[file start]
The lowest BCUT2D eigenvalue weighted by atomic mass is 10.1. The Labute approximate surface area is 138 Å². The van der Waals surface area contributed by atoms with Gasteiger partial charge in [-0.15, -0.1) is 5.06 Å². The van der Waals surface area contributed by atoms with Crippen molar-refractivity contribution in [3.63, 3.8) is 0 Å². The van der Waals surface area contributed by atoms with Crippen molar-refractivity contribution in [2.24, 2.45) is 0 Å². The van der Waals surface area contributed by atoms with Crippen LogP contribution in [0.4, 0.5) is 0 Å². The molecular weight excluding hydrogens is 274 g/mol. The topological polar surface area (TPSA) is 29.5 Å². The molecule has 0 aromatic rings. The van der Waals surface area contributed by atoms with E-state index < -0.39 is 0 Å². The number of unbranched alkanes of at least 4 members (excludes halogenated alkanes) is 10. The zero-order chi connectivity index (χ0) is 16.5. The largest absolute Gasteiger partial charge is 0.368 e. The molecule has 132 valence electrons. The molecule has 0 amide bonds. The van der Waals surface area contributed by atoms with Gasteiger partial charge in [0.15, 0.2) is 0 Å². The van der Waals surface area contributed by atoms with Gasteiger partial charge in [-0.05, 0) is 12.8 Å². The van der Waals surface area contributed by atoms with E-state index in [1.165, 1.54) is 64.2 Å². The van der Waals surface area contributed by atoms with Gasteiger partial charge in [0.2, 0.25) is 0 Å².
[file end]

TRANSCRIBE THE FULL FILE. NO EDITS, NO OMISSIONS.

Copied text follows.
The lowest BCUT2D eigenvalue weighted by atomic mass is 10.1. The Labute approximate surface area is 138 Å². The van der Waals surface area contributed by atoms with Gasteiger partial charge in [-0.15, -0.1) is 5.06 Å². The van der Waals surface area contributed by atoms with Crippen molar-refractivity contribution in [3.63, 3.8) is 0 Å². The van der Waals surface area contributed by atoms with Crippen molar-refractivity contribution in [2.24, 2.45) is 0 Å². The van der Waals surface area contributed by atoms with Crippen LogP contribution in [0.4, 0.5) is 0 Å². The molecular weight excluding hydrogens is 274 g/mol. The topological polar surface area (TPSA) is 29.5 Å². The molecule has 0 aromatic rings. The van der Waals surface area contributed by atoms with E-state index < -0.39 is 0 Å². The number of unbranched alkanes of at least 4 members (excludes halogenated alkanes) is 10. The zero-order chi connectivity index (χ0) is 16.5. The largest absolute Gasteiger partial charge is 0.368 e. The molecule has 132 valence electrons. The molecule has 0 amide bonds. The van der Waals surface area contributed by atoms with Gasteiger partial charge in [0.15, 0.2) is 0 Å². The van der Waals surface area contributed by atoms with Gasteiger partial charge in [-0.05, 0) is 12.8 Å². The van der Waals surface area contributed by atoms with E-state index in [1.165, 1.54) is 64.2 Å². The van der Waals surface area contributed by atoms with Gasteiger partial charge in [0.2, 0.25) is 0 Å².